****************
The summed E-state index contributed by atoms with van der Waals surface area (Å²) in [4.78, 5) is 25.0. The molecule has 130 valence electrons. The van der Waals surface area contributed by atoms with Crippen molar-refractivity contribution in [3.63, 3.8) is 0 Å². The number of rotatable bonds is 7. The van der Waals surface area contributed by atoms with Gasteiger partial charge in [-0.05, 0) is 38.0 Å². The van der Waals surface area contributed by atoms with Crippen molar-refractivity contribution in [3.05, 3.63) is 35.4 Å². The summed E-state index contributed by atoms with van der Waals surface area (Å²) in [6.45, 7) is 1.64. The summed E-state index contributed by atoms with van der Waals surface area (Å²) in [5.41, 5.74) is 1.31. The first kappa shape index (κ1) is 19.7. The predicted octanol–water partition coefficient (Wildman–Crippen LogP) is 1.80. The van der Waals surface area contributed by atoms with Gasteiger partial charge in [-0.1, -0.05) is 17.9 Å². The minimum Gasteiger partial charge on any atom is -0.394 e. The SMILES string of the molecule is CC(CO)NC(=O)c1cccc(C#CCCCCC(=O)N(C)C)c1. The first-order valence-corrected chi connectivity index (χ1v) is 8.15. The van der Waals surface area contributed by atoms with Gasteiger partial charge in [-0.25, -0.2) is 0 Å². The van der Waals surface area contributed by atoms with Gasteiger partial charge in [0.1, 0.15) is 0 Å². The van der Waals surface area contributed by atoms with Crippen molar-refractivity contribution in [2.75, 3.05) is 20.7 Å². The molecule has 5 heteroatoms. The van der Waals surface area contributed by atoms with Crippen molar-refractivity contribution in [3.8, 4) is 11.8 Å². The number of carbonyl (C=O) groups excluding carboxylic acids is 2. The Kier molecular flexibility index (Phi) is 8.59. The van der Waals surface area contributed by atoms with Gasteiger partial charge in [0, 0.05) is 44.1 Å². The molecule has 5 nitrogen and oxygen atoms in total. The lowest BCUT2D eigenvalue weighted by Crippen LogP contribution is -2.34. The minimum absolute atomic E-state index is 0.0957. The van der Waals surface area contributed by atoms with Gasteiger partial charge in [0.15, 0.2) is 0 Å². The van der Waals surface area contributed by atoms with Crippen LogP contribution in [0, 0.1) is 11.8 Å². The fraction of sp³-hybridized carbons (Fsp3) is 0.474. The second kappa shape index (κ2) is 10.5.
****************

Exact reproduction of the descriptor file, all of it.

The summed E-state index contributed by atoms with van der Waals surface area (Å²) in [4.78, 5) is 25.0. The molecule has 130 valence electrons. The van der Waals surface area contributed by atoms with Crippen molar-refractivity contribution in [3.63, 3.8) is 0 Å². The number of rotatable bonds is 7. The van der Waals surface area contributed by atoms with Gasteiger partial charge in [-0.05, 0) is 38.0 Å². The van der Waals surface area contributed by atoms with Crippen molar-refractivity contribution in [3.05, 3.63) is 35.4 Å². The summed E-state index contributed by atoms with van der Waals surface area (Å²) in [6.45, 7) is 1.64. The summed E-state index contributed by atoms with van der Waals surface area (Å²) in [5.41, 5.74) is 1.31. The first kappa shape index (κ1) is 19.7. The predicted octanol–water partition coefficient (Wildman–Crippen LogP) is 1.80. The van der Waals surface area contributed by atoms with Gasteiger partial charge in [-0.1, -0.05) is 17.9 Å². The minimum Gasteiger partial charge on any atom is -0.394 e. The SMILES string of the molecule is CC(CO)NC(=O)c1cccc(C#CCCCCC(=O)N(C)C)c1. The first-order valence-corrected chi connectivity index (χ1v) is 8.15. The van der Waals surface area contributed by atoms with Gasteiger partial charge in [-0.25, -0.2) is 0 Å². The van der Waals surface area contributed by atoms with Gasteiger partial charge in [0.1, 0.15) is 0 Å². The van der Waals surface area contributed by atoms with Crippen molar-refractivity contribution in [2.75, 3.05) is 20.7 Å². The molecule has 5 heteroatoms. The van der Waals surface area contributed by atoms with Crippen molar-refractivity contribution in [3.8, 4) is 11.8 Å². The number of carbonyl (C=O) groups excluding carboxylic acids is 2. The Kier molecular flexibility index (Phi) is 8.59. The van der Waals surface area contributed by atoms with Gasteiger partial charge in [0, 0.05) is 44.1 Å². The molecule has 5 nitrogen and oxygen atoms in total. The lowest BCUT2D eigenvalue weighted by Crippen LogP contribution is -2.34. The minimum absolute atomic E-state index is 0.0957. The van der Waals surface area contributed by atoms with Gasteiger partial charge in [0.15, 0.2) is 0 Å². The van der Waals surface area contributed by atoms with Crippen LogP contribution in [0, 0.1) is 11.8 Å². The fraction of sp³-hybridized carbons (Fsp3) is 0.474. The second kappa shape index (κ2) is 10.5.